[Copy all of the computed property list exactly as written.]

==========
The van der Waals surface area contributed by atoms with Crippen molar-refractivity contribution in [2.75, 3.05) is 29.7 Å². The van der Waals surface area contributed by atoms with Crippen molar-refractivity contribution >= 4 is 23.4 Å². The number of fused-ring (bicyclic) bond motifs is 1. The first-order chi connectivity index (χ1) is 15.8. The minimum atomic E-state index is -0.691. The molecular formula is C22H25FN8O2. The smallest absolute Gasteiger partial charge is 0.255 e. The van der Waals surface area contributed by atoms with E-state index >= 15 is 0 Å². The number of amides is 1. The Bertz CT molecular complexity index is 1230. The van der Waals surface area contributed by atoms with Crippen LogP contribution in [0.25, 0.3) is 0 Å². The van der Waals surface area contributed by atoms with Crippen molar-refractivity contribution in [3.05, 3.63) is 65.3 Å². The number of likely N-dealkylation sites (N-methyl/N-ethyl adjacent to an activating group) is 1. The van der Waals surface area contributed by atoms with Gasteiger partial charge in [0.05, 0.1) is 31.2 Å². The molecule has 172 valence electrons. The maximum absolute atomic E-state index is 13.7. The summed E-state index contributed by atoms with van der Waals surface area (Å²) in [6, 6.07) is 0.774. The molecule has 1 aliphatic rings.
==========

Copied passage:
The van der Waals surface area contributed by atoms with Crippen molar-refractivity contribution in [2.75, 3.05) is 29.7 Å². The van der Waals surface area contributed by atoms with Crippen molar-refractivity contribution >= 4 is 23.4 Å². The number of fused-ring (bicyclic) bond motifs is 1. The first-order chi connectivity index (χ1) is 15.8. The minimum atomic E-state index is -0.691. The molecular formula is C22H25FN8O2. The smallest absolute Gasteiger partial charge is 0.255 e. The van der Waals surface area contributed by atoms with E-state index >= 15 is 0 Å². The number of amides is 1. The Bertz CT molecular complexity index is 1230. The van der Waals surface area contributed by atoms with Crippen LogP contribution in [0.25, 0.3) is 0 Å². The van der Waals surface area contributed by atoms with Crippen molar-refractivity contribution in [3.05, 3.63) is 65.3 Å². The number of likely N-dealkylation sites (N-methyl/N-ethyl adjacent to an activating group) is 1. The van der Waals surface area contributed by atoms with Gasteiger partial charge in [0.05, 0.1) is 31.2 Å². The molecule has 172 valence electrons. The maximum absolute atomic E-state index is 13.7. The summed E-state index contributed by atoms with van der Waals surface area (Å²) in [6, 6.07) is 0.774. The molecule has 1 aliphatic rings.